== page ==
In both cases, system designers create two levels of protection, each one as robust as the other. If one of the means fails, the other will continue to provide protection. We often use the abbreviations 2-MOOP or 2-MOPP to indicate double protection.

Methods of Protection for Medical Power Supplies

The International Electrotechnical Commission (IEC) 60601-1 standards designate different medical equipment requirements to protect operators and patients. These requirements have led many manufacturers to focus their attention on who comes into contact with the equipment.

To reduce the risk of electrical shock, all medical devices must have one or multiple means of protection. The electrical safety of the device relies on these MOPs. Depending on who is likely to contact a certain type of equipment, MOP classifications can be further distinguished between MOOP and MOPP.

MOOPs and MOPPs are used to indicate who is being protected for a wide variety of medical applications, including:

  • Medical devices: Patient transport, hospital monitors, hospital beds, ventilators, heart rate monitors, LVADs, oncology equipment, anesthesia machines, infusion pumps, and lighting
  • Medical lab equipment: Sterilizers, blood chemistry analyzers, and centrifuge
  • Medical imaging: Ultrasound scanners, MRI machines, X-Rays, and CT and PET-CT scan machines
  • Surgical devices: Robotics, surgical lasers, and electrosurgery

Most in vitro diagnostic (IVD) equipment will only need to meet MOOP requirements because IVD devices don't typically contact patients. Meanwhile, MDs that are used close to patients must meet MOPP requirements, which offer much tighter protection.

Means of Operator Protection (MOOP)

The requirements for a means of operator protection (MOOP) classification are derived from IEC 60950-1. Power supplies that meet MOOP requirements aim to protect the operator from electrocution and shock. Medical power supplies can receive this approval if the insulation, creepage, clearance distance, dielectric strength, and protective earth connections are all in accordance with IEC 60601-1 standard.

Electrical shocks occur less frequently when a trained operator handles the equipment, and people in good health are also less sensitive to shocks. Medical equipment made to meet MOOP requirements is designed with these factors in mind and cannot provide the required safety level for patient shock protection. MOOP-classified power supplies are sufficiently protected to keep the operator safe. 

What Is MOOP Used For?

MOOPs are provisions inside medical equipment to protect the operator from electrical shock. Because all medical equipment requires at least one MOP, any medical devices that are likely to contact only the operator need to meet 1 MOOP classified power supply.

Generally, IVD medical devices must only meet MOOP requirements since they are primarily used in medical laboratories where patients often don't have access.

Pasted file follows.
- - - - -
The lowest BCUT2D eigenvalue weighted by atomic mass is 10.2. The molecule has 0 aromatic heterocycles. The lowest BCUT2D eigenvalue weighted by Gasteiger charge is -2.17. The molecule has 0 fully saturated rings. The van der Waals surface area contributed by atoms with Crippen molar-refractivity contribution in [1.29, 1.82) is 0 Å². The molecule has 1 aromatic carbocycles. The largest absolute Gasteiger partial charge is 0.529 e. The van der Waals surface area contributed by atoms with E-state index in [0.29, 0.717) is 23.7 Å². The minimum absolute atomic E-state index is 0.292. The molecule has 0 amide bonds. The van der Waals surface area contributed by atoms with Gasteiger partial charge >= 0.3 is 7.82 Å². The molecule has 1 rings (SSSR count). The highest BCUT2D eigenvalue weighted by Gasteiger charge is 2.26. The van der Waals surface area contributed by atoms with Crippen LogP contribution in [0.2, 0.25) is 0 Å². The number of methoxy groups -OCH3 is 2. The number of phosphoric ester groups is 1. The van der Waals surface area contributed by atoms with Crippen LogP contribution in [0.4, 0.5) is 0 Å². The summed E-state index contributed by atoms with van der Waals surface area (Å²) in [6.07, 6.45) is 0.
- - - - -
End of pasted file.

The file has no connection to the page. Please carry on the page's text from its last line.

Means of Patient Protection (MOPP)

what is mopp

This classification is used for medical power supplies designed to protect patients. Equipment that will come into contact with the patient requires to comply with a higher level of protection.

Because means of patient protection (MOPP) is about provisions in medical equipment that could contact patients, the requirements are more stringent. 

What Is MOPP Used For?

Medical devices that will come into contact with or in close proximity to the patient must meet MOPP requirements. Example MDs include ultrasound scanners, MRI machines, blood pressure monitors, defibrillators, and oximeters. Any lighting and hospital beds kept within the medical environment must also have MOPP-classified power supplies.

Choosing the Best Method of Protection for Your Medical Power Supplies

Advances in power supply technology allow you to provide a higher level of protection for your medical power supplies. Consider manufacturers that offer 2-MOPP power supplies for your medical devices, even for applications requiring power supplies of just 1-MOOP or 1-MOPP. This is because 2-MOPP requirements achieve a higher level of safety in the process eliminating the need for expensive isolation transformers. 

To be classified as 2-MOPP, a power supply must be capable of meeting higher isolation test to 4kV AC, higher creepage and clearance in circuits, and lower leakage current going through the patient. All requirements must be met to qualify for 2-MOPP. These requirements are more stringent than normal double insulation systems used in commercial and industrial systems. Supplies that meet these highly stringent 2-MOPP requirements provide optimal shock protection to patients and operators.
A higher level of rigor in design and qualification is needed to achieve  2-MOPP compliance in power supplies. 

Contact Astrodyne TDI for Custom Power Supply Solutions